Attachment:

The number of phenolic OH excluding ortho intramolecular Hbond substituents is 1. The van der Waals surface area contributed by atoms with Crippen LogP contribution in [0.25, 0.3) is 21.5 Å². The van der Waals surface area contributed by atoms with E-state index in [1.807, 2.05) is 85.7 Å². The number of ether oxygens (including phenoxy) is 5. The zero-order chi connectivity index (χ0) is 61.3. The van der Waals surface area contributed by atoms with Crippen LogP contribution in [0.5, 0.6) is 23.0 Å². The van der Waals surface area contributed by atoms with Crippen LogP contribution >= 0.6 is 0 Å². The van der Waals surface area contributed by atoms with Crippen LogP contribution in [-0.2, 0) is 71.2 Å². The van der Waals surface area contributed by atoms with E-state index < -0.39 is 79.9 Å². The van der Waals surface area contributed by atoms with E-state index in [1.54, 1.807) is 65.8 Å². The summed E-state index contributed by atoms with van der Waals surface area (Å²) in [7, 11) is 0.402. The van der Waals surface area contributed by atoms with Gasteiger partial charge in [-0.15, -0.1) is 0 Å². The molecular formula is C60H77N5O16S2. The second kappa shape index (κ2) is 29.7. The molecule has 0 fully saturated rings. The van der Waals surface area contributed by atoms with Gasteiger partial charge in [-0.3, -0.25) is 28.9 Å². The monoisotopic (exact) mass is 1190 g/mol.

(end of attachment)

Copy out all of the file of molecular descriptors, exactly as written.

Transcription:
The number of phenolic OH excluding ortho intramolecular Hbond substituents is 1. The van der Waals surface area contributed by atoms with Crippen LogP contribution in [0.25, 0.3) is 21.5 Å². The van der Waals surface area contributed by atoms with E-state index in [1.807, 2.05) is 85.7 Å². The number of ether oxygens (including phenoxy) is 5. The zero-order chi connectivity index (χ0) is 61.3. The van der Waals surface area contributed by atoms with Crippen LogP contribution in [0.5, 0.6) is 23.0 Å². The van der Waals surface area contributed by atoms with Crippen LogP contribution >= 0.6 is 0 Å². The van der Waals surface area contributed by atoms with Crippen LogP contribution in [-0.2, 0) is 71.2 Å². The van der Waals surface area contributed by atoms with E-state index < -0.39 is 79.9 Å². The van der Waals surface area contributed by atoms with E-state index in [1.54, 1.807) is 65.8 Å². The summed E-state index contributed by atoms with van der Waals surface area (Å²) in [7, 11) is 0.402. The van der Waals surface area contributed by atoms with Gasteiger partial charge in [-0.15, -0.1) is 0 Å². The molecular formula is C60H77N5O16S2. The second kappa shape index (κ2) is 29.7. The molecule has 0 fully saturated rings. The van der Waals surface area contributed by atoms with Gasteiger partial charge in [-0.3, -0.25) is 28.9 Å². The monoisotopic (exact) mass is 1190 g/mol.